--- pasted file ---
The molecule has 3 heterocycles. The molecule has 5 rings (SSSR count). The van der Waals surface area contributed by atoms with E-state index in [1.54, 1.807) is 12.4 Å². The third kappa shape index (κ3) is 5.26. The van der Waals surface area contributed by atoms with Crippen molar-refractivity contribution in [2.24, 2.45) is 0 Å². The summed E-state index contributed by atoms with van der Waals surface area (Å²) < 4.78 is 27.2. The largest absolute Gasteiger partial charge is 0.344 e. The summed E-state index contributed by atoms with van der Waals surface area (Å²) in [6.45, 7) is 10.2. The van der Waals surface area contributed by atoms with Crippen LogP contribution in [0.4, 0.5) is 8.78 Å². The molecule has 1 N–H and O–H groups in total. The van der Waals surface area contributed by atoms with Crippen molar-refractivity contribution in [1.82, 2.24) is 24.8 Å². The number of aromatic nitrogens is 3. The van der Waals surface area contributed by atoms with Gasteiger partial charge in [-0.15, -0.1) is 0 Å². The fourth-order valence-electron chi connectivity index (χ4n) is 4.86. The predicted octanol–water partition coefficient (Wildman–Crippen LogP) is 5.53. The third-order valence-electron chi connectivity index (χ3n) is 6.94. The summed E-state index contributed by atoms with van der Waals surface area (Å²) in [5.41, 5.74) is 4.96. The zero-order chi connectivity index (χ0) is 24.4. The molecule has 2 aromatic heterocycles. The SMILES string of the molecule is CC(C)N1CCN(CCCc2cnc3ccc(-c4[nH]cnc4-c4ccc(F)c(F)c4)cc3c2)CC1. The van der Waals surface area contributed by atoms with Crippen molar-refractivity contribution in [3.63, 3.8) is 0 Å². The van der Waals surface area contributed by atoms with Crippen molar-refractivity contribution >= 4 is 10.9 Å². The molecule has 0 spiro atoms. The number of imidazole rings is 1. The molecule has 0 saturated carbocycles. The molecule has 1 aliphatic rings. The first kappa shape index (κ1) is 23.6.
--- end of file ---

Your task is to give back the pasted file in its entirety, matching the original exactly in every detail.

The molecule has 3 heterocycles. The molecule has 5 rings (SSSR count). The van der Waals surface area contributed by atoms with E-state index in [1.54, 1.807) is 12.4 Å². The third kappa shape index (κ3) is 5.26. The van der Waals surface area contributed by atoms with Crippen molar-refractivity contribution in [2.24, 2.45) is 0 Å². The summed E-state index contributed by atoms with van der Waals surface area (Å²) < 4.78 is 27.2. The largest absolute Gasteiger partial charge is 0.344 e. The summed E-state index contributed by atoms with van der Waals surface area (Å²) in [6.45, 7) is 10.2. The van der Waals surface area contributed by atoms with Crippen LogP contribution in [0.4, 0.5) is 8.78 Å². The molecule has 1 N–H and O–H groups in total. The van der Waals surface area contributed by atoms with Crippen molar-refractivity contribution in [1.82, 2.24) is 24.8 Å². The number of aromatic nitrogens is 3. The van der Waals surface area contributed by atoms with Gasteiger partial charge in [-0.15, -0.1) is 0 Å². The fourth-order valence-electron chi connectivity index (χ4n) is 4.86. The predicted octanol–water partition coefficient (Wildman–Crippen LogP) is 5.53. The third-order valence-electron chi connectivity index (χ3n) is 6.94. The summed E-state index contributed by atoms with van der Waals surface area (Å²) in [5.41, 5.74) is 4.96. The zero-order chi connectivity index (χ0) is 24.4. The molecule has 2 aromatic heterocycles. The SMILES string of the molecule is CC(C)N1CCN(CCCc2cnc3ccc(-c4[nH]cnc4-c4ccc(F)c(F)c4)cc3c2)CC1. The van der Waals surface area contributed by atoms with Crippen molar-refractivity contribution in [3.63, 3.8) is 0 Å². The van der Waals surface area contributed by atoms with Crippen molar-refractivity contribution >= 4 is 10.9 Å². The molecule has 0 spiro atoms. The number of imidazole rings is 1. The molecule has 0 saturated carbocycles. The molecule has 1 aliphatic rings. The first kappa shape index (κ1) is 23.6.